Friday, November 1, 2013

Physics - Quantum Tunneling

The following is a brief overview of Quantum tunneling.

What is it?
Quantum Tunneling is the effect where a particle tunnels through a barrier it could not penetrate in classical physics.

Why does it happen?
Quantum physics tells us that matter exhibits both particle and wave-like behavior. Therefore if we apply this idea to an electron going up against an potential barrier, we can relate its behavior similarly to a more well known event, light traveling through a material such as glass. In this case, the brightness of the light passing through the surface is reduced and some is reflected back away from the observer behind the glass. With our electron, some of its probability function travels through the potential well, and some of it reflected, depending on the width of the energy barrier, which we can relate the opacity of an object.

Brief Overview of Formulation
The time independent Schrodinger equation is as follows

(-ħ2/2m)(d2Ψ(x)/dx2) + U(x)Ψ(x) = EΨ(x)

The full derivation will be done elsewhere but we can use these to get the solutions for traveling waves, which represents the probability function of a particle in motion. This represents our electron moving. Using the WKB approximation and a few other mathematical tricks such as series expansion, we arrive at the following equation for T the transmission coefficient or percentage chance at quantum tunneling.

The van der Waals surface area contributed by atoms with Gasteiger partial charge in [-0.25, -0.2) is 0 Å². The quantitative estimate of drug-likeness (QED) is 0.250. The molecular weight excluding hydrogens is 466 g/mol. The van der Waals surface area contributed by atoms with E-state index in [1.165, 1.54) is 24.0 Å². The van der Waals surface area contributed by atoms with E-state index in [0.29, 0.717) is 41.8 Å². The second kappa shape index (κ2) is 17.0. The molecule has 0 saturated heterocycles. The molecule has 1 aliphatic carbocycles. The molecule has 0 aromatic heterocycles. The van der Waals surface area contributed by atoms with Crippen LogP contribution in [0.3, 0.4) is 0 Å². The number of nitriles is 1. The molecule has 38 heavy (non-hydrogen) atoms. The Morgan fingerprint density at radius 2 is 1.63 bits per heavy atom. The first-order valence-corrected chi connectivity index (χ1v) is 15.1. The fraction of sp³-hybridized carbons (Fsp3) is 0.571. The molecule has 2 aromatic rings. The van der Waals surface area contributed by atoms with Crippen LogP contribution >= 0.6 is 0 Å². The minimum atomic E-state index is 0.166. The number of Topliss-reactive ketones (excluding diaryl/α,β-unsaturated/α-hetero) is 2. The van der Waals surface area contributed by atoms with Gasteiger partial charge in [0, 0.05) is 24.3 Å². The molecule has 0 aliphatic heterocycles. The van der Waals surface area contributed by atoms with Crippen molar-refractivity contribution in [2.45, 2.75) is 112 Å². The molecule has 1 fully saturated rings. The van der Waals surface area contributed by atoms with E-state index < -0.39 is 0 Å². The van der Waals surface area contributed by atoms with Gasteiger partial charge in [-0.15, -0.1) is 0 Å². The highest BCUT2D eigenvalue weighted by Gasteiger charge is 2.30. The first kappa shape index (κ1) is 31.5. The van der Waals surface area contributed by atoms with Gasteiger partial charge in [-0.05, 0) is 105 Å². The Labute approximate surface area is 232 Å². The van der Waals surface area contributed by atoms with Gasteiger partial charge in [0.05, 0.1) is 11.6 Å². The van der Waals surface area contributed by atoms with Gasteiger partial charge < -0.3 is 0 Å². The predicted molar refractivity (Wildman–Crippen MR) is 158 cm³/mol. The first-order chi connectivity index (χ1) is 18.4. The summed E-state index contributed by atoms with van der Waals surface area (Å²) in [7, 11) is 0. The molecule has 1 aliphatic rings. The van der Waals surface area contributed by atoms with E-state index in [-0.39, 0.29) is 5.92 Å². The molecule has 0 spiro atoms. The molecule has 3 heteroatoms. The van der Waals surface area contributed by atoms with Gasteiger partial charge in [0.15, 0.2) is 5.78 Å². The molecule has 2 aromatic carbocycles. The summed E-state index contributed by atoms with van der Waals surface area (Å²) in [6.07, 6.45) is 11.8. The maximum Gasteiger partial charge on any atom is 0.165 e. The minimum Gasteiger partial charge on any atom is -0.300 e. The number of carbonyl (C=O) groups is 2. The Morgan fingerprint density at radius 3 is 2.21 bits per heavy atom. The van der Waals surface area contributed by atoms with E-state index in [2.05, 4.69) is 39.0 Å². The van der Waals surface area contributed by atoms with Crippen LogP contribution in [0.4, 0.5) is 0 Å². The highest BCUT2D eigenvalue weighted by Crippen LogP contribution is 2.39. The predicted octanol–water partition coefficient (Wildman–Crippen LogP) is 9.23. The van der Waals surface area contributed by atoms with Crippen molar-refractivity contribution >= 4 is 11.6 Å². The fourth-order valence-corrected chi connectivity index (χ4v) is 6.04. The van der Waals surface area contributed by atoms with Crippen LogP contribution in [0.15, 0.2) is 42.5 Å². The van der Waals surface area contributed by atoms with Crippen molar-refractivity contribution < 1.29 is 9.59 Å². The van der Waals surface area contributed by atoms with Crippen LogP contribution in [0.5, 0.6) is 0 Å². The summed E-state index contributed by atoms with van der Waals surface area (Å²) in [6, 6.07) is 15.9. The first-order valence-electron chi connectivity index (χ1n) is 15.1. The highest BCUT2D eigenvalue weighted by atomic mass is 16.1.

The important part of this equations are, x1 and x2 which are the classical turning points for the energy barrier. We can therefore see that this equation depends primarily on two characteristics, the difference in energy between the particle/wave represented as E. V(x) which is the potential of the energy barrier given x, and the width of the barrier x where a higher energy difference results in a lower transmission coefficient, and a greater "width" again results in a lower transmission coefficient.

Relation to Electrical Engineering
This is a material science concept and when used in reference to tunneling in electrical components, we don't have to go into the full Feynman path integral method to just get an idea of how it works. We can get a good idea of the effects with the explanation above. Tunneling occurs with barriers the size of around 1-3 nanometers which will be extremely significant when dealing with finfets which promise to move the total size of the transistor to around the 10 nm range. Efforts must be made to maintain detection of the on and off state due to thermal noise and summation of inductance effects of nearby inductance effects. This means design rules must be made with greater spacing margins than might be otherwise done for normal mosfet design. 

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